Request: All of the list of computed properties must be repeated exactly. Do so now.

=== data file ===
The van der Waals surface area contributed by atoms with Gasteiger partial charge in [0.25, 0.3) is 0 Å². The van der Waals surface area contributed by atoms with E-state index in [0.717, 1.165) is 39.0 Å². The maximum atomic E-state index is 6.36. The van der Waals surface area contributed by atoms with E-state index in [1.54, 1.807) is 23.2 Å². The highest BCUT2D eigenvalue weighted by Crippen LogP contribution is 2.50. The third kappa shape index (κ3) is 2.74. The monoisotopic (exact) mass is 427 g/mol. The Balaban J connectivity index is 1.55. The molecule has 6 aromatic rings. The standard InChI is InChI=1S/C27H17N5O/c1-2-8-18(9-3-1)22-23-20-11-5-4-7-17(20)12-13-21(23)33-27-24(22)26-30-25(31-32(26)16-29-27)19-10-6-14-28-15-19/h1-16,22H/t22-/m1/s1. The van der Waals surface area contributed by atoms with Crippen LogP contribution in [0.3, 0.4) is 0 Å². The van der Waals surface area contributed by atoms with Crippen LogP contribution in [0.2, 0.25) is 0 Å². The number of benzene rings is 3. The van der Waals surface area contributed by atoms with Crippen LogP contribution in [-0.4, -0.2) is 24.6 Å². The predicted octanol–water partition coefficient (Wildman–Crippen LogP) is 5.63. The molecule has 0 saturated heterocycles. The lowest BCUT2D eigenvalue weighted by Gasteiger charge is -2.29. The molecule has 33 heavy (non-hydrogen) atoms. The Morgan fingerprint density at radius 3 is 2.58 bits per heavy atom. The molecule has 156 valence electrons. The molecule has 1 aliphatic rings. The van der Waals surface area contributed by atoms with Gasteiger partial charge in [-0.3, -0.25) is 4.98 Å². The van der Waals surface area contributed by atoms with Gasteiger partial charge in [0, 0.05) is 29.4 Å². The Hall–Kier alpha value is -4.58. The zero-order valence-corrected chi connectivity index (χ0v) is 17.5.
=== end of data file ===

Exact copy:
The van der Waals surface area contributed by atoms with Gasteiger partial charge in [0.25, 0.3) is 0 Å². The van der Waals surface area contributed by atoms with E-state index in [0.717, 1.165) is 39.0 Å². The maximum atomic E-state index is 6.36. The van der Waals surface area contributed by atoms with E-state index in [1.54, 1.807) is 23.2 Å². The highest BCUT2D eigenvalue weighted by Crippen LogP contribution is 2.50. The third kappa shape index (κ3) is 2.74. The monoisotopic (exact) mass is 427 g/mol. The Balaban J connectivity index is 1.55. The molecule has 6 aromatic rings. The standard InChI is InChI=1S/C27H17N5O/c1-2-8-18(9-3-1)22-23-20-11-5-4-7-17(20)12-13-21(23)33-27-24(22)26-30-25(31-32(26)16-29-27)19-10-6-14-28-15-19/h1-16,22H/t22-/m1/s1. The van der Waals surface area contributed by atoms with Crippen LogP contribution in [0.3, 0.4) is 0 Å². The van der Waals surface area contributed by atoms with Crippen LogP contribution in [0.2, 0.25) is 0 Å². The number of benzene rings is 3. The van der Waals surface area contributed by atoms with Crippen LogP contribution in [-0.4, -0.2) is 24.6 Å². The predicted octanol–water partition coefficient (Wildman–Crippen LogP) is 5.63. The molecule has 0 saturated heterocycles. The lowest BCUT2D eigenvalue weighted by Gasteiger charge is -2.29. The molecule has 33 heavy (non-hydrogen) atoms. The Morgan fingerprint density at radius 3 is 2.58 bits per heavy atom. The molecule has 156 valence electrons. The molecule has 1 aliphatic rings. The van der Waals surface area contributed by atoms with Gasteiger partial charge in [-0.3, -0.25) is 4.98 Å². The van der Waals surface area contributed by atoms with Gasteiger partial charge in [0, 0.05) is 29.4 Å². The Hall–Kier alpha value is -4.58. The zero-order valence-corrected chi connectivity index (χ0v) is 17.5.